// ind contains the number of characters loaded into buffer up to 0xA = CR
  ind = ind -2; // decrement buffer to exactly match last numerical character
  return ind;
}

long unsigned format_output(uint8_t index){ // read buffer, extract 6 ASCII chars, convert to PPM and print
  co2 = buffer[15-index]-0x30;
  co2 = co2+((buffer[14-index]-0x30)*10);
  co2 +=(buffer[13-index]-0x30)*100;
  co2 +=(buffer[12-index]-0x30)*1000;
  co2 +=(buffer[11-index]-0x30)*10000;
  
  long unsigned final_co2 = co2*multiplier;

  // Serial.print("\n CO2 = ");
  // Serial.print(final_co2);

  return final_co2;
}

I’m going to leave the original post up in case anyone actually knows as I am still interested, but I believe I’ve resolved it with a workaround of putting the sensor in polling mode (instead of streaming, as was the case in the original question). I wonder if the sensor in streaming mode occasionally sent a character accidentally that the SD card couldn’t handle.

If others come looking for COZIR-LP CO2 sensor code here, this is what appears to be working for me at the moment (using @rickkas7’s SD example from here):

#include "SdFat.h"

int led = D7; // blink to let us know you're alive
bool led_state = HIGH; // starting state

//------------------COZIR LP UART Configuration Details--------------------------------

int co2 =0;
double multiplier = 1;// 1 for 2% =20000 PPM, 10 for 20% = 200,000 PPM
String final_co2_str;

uint8_t buffer[25];
uint8_t k = 0;
const uint8_t j = 0; // 0 for raw; 8 for filtered

int format_output();

//------------------SD SPI Configuration Details--------------------------------
const int SD_CHIP_SELECT = SS;
SdFat sd;
unsigned long lastTest = 0;

// Function prototype
void tryMeFirst();

SYSTEM_MODE(MANUAL);
void setup() {
  Serial.begin();
  
  // COZIR UART
  Serial1.begin(9600);
  Serial1.println("M 2"); // send Mode for Z and z outputs
  Serial1.println("K 2"); // set polling mode

  pinMode(led, OUTPUT);
}

void loop() {
  if (millis() - lastTest >= 1000) {
	lastTest = millis();
	tryMeFirst();
  }
}

void tryMeFirst() {
  // Toggle LED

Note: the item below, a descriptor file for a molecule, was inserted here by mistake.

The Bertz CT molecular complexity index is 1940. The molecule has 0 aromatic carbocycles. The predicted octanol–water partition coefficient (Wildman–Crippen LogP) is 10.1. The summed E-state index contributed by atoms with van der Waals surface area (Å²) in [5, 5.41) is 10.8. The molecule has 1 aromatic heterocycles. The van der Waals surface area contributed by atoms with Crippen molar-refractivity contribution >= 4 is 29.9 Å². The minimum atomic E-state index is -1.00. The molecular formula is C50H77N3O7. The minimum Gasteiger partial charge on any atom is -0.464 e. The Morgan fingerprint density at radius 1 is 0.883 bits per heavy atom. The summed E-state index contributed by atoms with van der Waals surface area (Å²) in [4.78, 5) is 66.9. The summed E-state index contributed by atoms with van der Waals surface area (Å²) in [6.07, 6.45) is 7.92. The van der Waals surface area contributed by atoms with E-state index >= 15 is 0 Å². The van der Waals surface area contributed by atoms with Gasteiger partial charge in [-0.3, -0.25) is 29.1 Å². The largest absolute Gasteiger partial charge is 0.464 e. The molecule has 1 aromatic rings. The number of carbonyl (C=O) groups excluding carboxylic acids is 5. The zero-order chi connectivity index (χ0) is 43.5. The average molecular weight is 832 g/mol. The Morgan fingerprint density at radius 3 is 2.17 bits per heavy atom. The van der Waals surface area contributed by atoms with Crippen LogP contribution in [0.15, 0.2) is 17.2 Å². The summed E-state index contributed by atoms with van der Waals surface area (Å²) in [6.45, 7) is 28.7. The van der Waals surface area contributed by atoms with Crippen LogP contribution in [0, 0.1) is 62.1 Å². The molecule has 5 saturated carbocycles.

led_state = !led_state; // toggle
  digitalWrite(led, led_state); // command LED accordingly

  // Start SD stuff
  File myFile;

  // Initialize the library
  if (!sd.begin(SD_CHIP_SELECT, SPI_FULL_SPEED)) {
	Serial.println("failed to open card");
	return;
  }

  // open the file for write at end like the "Native SD library"
  if (!myFile.open("cozir.txt", O_RDWR | O_CREAT | O_AT_END)) {
	Serial.println("opening test.txt for write failed");
	return;
  }

  Serial1.println("z"); // poll
  delay(100);
  while(Serial1.available()){
    final_co2_str = Serial1.readString();
  }

  // if the file opened okay, write to it:
  Serial.print("Writing...");

  myFile.print(millis());
  myFile.print(",");
  myFile.println(final_co2_str);
  myFile.close();

  Serial.print(millis());
  Serial.print(",");
  Serial.println(final_co2_str);
}

It would always be good to also state how many slow blinks follow the SOS signal as that provides a hint about the reason and makes looking for the cause easier.
I suspect you see an SOS+1 (hard fault due to buffer overflow).

In your format_output() function Id rather use atoi()or evensscanf()(after terminating the string with a\0` after reading the data).
You also assume that your received string always matches the expectations about length and format - it’s better practice to actually check (including guarding against overshooting your buffer length - I suspect this is your actual issue :wink: ).
I suppose the speed you are reading allows for the RX buffer to get filled and over time wrap round to overwrite the packet terminator of a not yet read packet resulting in a longer than expected string of data which won’t fit into your buffer.

BTW, int co2 doesn’t need to be a global variable AFAICT.

Thanks a ton, @ScruffR.

I didn’t even know to look for a certain number of blinks after the SOS; that’s a new and valuable detail that I’d missed in the docs—thanks! Yes, one blink is correct, so buffer overflow it is.

That makes a lot of sense. Upon re-reading my original code, I can definitely see how that could be an issue.

Lots of helpful (and educational) ideas here. I have to read up more on the utility of atoi() or sscanf() in this scenario. I greatly appreciate it!